100th birthday: Arky Vaughan

A hundred years ago today, one of the greatest and most underrated infielders of all-time was born: former Pirates shortstop Arky Vaughan.

He was a terrific player who could hit for average and draw walks, had some decent mid-ranger power, and even once led the league in stolen bases. Oh, and he did it all while playing shortstop, the diamond’s most important defensive position. There’s a reason why Bill James listed him as the second greatest shortstop of all-time in his New Historical Abstract (behind fellow Pirates shortstop Honus Wagner).

Yet despite that, and despite playing in the era most over-represented in Cooperstown, Vaughan didn’t join the Hall of Fame until 1985, over 30 years after his death.

Let’s look at it this way. Vaughan’s greatest season came in 1935. That year, he led the league in batting average (.385),walks (97), OBP (.491), SLG (.607), OPS (1098), OPS+ (190), WAR (9.1), Runs Created (147) and several other sabermetric stats.

Well, 47 men who played in 1935 are currently in Cooperstown. Two of those guys are in as managers (Leo Durocher and Al Lopez) and a third as an umpire (Jocko Conlan) but that still leaves 44 players from that year in Cooperstown. Here’s when the 44 guys who played in 1935 made their way into Cooperstown. Please note where Vaughan’s 1985 induction ranks among them:

1936 Babe Ruth
1939 Lou Gehrig
1942 Rogers Hornsby
1947 Mickey Cochrane, Frankie Frisch, Carl Hubbell, Lefty Grove
1948 Pie Traynor
1949 Charlie Gehringer
1951 Mel Ott, Jimmie Foxx
1952 Paul Waner
1953 Al Simmons, Dizzy Dean
1954 Bill Terry, Bill Dickey, Rabbit Maranville
1955 Gabby Hartnett, Ted Lyons, Dazzy Vance
1956 Hank Greenberg, Joe Cronin
1964 Luke Appling, Heinie Manush
1967 Red Ruffing, Lloyd Waner
1968 Joe Medwick, Goose Goslin, Kiki Cuyler
1969 Waite Hoyt
1970 Earle Combs, Jesse Haines
1971 Chick Hafey
1972 Lefty Gomez
1974 Jim Bottomley
1975 Billy Herman, Earl Averill
1976 Freddie Lindstrom
1980 Chuck Klein
1982 Travis Jackson
1984 Rick Ferrell
1985 Arky Vaughan
1986 Ernie Lombardi
1991 Tony Lazzeri

Of the 44 Hall of Famers from 1935, Vaughan was No. 42 to get his plaque.

There are three groups of Hall of Famers. Through 1956, everyone is a Baseball Writers Association of America selection. That’s the first group. It’s a really solid bunch, with only Pie Traynor drawing raspberries from sabermetric circles.

The second goes from 1964-76, when the Veterans Committee put a bunch of guys in (and the BBWAA elected Appling and Ruffing, the last 1935-ers to go via the writers). While there are some good picks here (see Goslin, Goose), many of these are among the all-time worst picks in Veterans Committee history.

The third chunk is the final 1935 dribbles from the Veterans Committee. After 1976, its members waited four years to elect another 1935 guy, and they put in only six more from 1980-91, when they finally stopped. Some of these guys are bad jokes (Travis Jackson and especially Rick Ferrell).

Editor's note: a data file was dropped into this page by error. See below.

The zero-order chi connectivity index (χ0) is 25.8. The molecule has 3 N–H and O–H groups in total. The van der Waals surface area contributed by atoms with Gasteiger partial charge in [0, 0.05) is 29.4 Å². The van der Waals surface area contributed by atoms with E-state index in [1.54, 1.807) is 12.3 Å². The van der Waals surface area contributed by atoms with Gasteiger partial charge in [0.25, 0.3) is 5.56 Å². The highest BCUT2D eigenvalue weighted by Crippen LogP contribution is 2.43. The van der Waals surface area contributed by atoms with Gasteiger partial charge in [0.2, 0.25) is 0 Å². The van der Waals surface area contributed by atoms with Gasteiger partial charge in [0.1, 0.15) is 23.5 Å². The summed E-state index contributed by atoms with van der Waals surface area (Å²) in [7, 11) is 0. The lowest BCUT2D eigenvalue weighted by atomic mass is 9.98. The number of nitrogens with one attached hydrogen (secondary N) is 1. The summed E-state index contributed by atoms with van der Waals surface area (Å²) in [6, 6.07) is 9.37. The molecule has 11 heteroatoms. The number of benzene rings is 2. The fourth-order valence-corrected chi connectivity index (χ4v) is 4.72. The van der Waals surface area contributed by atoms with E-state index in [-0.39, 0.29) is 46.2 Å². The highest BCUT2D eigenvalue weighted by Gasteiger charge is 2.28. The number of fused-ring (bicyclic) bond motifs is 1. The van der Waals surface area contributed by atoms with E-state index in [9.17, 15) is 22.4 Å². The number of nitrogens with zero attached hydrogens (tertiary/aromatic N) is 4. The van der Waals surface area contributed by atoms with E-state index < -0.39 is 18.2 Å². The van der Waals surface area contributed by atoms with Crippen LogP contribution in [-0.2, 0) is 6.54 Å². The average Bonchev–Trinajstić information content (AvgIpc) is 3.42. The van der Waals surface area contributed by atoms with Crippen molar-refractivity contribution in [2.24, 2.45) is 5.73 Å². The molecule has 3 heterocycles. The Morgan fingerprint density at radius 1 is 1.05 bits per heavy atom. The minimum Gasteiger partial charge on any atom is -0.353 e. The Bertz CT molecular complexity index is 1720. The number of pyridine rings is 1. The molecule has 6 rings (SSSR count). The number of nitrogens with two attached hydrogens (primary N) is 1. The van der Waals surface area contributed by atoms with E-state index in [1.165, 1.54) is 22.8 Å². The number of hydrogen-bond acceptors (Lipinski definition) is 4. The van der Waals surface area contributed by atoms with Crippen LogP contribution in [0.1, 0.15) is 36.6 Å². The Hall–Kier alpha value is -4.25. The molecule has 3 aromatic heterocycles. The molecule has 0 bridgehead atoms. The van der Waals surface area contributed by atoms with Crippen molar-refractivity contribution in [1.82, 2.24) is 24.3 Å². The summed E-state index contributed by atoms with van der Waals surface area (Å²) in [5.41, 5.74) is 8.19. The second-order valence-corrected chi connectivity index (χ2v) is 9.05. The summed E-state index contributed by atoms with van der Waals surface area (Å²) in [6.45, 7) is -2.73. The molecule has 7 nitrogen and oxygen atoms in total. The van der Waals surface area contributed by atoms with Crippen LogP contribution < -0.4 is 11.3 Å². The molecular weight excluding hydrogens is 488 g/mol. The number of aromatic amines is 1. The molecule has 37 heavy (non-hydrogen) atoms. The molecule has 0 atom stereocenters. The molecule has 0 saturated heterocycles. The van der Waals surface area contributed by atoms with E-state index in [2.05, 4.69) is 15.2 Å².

Vaughan is better than anyone else is the third group, probably better than anyone in the second group, and better than several in the first group.

So why did he have to wait?

A few thoughts: First, he died really young—in 1952 at age 40. Public visibility helps a candidacy and he wasn’t visible at all.

Second, Vaughan had a short career. In part it’s because he missed three years due to World War II, but he also played only 129 games after it. Effectively, his career ended at age 31, so he has well under 2,000 games. That makes it trickier as well.

Third, being well-rounded may have hurt. If a guy has all his talent in one area of the game, it’s easier to notice because his homers or batting average or glove is so impressive that it sticks out. Vaughan’s overall value is great, but no single stat makes you go “Wow!” And you need a wow factor when you’ve got a shorter career.

Fourth, when Vaughan played (and for long after), walks were underrated as a stat. Well, Vaughan thrice led the league in walks drawn. That glanced off people’s skulls. It’s worth noting the best player from the 1930s not in Cooperstown, Stan Hack, also drew plenty of walks.

Vaughan was also overshadowed by his teammate Pie Traynor. Vaughan was a better player, but all of Traynor’s value was in his batting average, so it was easier to notice him.

Thus Vaughan fell by the wayside. His Hall of Fame support peaked at just over 15 percent in 1967, trailing people like Mel Harder, Allie Reynolds, Johnny Vander Meer and Marty Marion. All were fine players, but none were nearly as good as Vaughan.

Still, Vaughan did eventually enter Cooperstown and his plaque still stands there. Happy 100th, Arky.

Aside from that, many other baseball events today celebrate their anniversary or “day-versary” (which is an event occurring X-thousand days ago). Here they are, with the better ones in bold if you’d prefer to just skim.


1,000 days since Miguel Tejada gets his 2,000th career hit.

1,000 days since last game in the career of Jason Isringhausen.

1,000 days since Torii Hunter of the Angels smashes three home runs in one game.

2,000 days since the Cardinals retire Bruce Sutter’s number.

5,000 days since Ken Griffey Jr. enjoys his three doubles per game.

5,000 days since Toronto signs free agent Tony Phillips.

8,000 days since Carlos Baerga makes his big league debut.

9,000 days since the Twins retire Rod Carew’s number.